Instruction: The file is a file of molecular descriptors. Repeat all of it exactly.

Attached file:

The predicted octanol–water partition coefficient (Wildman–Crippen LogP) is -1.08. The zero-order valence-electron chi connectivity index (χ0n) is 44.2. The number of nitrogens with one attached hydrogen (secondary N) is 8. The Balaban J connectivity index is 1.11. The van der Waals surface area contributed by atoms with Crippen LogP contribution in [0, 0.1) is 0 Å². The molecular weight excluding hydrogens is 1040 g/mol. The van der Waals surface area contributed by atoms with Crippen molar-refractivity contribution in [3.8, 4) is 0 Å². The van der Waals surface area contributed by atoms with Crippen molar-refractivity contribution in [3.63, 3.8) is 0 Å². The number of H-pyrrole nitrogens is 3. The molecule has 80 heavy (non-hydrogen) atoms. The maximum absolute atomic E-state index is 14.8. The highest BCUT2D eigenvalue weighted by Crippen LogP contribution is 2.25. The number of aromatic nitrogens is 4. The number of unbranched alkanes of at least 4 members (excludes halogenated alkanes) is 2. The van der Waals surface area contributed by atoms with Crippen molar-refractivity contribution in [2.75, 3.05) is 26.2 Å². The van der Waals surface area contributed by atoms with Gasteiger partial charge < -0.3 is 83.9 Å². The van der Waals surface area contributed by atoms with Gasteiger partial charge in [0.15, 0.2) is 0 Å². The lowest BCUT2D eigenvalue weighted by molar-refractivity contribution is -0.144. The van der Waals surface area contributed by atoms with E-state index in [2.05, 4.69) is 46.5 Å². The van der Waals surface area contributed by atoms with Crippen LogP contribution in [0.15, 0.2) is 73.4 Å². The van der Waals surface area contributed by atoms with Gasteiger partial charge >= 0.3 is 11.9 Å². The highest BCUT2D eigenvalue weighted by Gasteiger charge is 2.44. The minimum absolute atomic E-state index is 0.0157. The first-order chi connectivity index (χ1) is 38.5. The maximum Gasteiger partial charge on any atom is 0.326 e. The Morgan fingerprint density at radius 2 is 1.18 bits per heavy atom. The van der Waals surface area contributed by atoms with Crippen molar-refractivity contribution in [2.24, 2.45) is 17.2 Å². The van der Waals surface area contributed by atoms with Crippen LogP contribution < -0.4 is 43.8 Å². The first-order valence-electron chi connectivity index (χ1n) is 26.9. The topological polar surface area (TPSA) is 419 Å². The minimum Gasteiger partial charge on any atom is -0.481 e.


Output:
The predicted octanol–water partition coefficient (Wildman–Crippen LogP) is -1.08. The zero-order valence-electron chi connectivity index (χ0n) is 44.2. The number of nitrogens with one attached hydrogen (secondary N) is 8. The Balaban J connectivity index is 1.11. The van der Waals surface area contributed by atoms with Crippen LogP contribution in [0, 0.1) is 0 Å². The molecular weight excluding hydrogens is 1040 g/mol. The van der Waals surface area contributed by atoms with Crippen molar-refractivity contribution in [3.8, 4) is 0 Å². The van der Waals surface area contributed by atoms with Crippen molar-refractivity contribution in [3.63, 3.8) is 0 Å². The number of H-pyrrole nitrogens is 3. The molecule has 80 heavy (non-hydrogen) atoms. The maximum absolute atomic E-state index is 14.8. The highest BCUT2D eigenvalue weighted by Crippen LogP contribution is 2.25. The number of aromatic nitrogens is 4. The number of unbranched alkanes of at least 4 members (excludes halogenated alkanes) is 2. The van der Waals surface area contributed by atoms with Crippen molar-refractivity contribution in [2.75, 3.05) is 26.2 Å². The van der Waals surface area contributed by atoms with Gasteiger partial charge < -0.3 is 83.9 Å². The van der Waals surface area contributed by atoms with Gasteiger partial charge in [0.15, 0.2) is 0 Å². The lowest BCUT2D eigenvalue weighted by molar-refractivity contribution is -0.144. The van der Waals surface area contributed by atoms with E-state index in [2.05, 4.69) is 46.5 Å². The van der Waals surface area contributed by atoms with Crippen LogP contribution in [0.15, 0.2) is 73.4 Å². The van der Waals surface area contributed by atoms with Gasteiger partial charge >= 0.3 is 11.9 Å². The highest BCUT2D eigenvalue weighted by Gasteiger charge is 2.44. The minimum absolute atomic E-state index is 0.0157. The first-order chi connectivity index (χ1) is 38.5. The maximum Gasteiger partial charge on any atom is 0.326 e. The Morgan fingerprint density at radius 2 is 1.18 bits per heavy atom. The van der Waals surface area contributed by atoms with Crippen molar-refractivity contribution in [2.24, 2.45) is 17.2 Å². The van der Waals surface area contributed by atoms with Crippen LogP contribution < -0.4 is 43.8 Å². The first-order valence-electron chi connectivity index (χ1n) is 26.9. The topological polar surface area (TPSA) is 419 Å². The minimum Gasteiger partial charge on any atom is -0.481 e.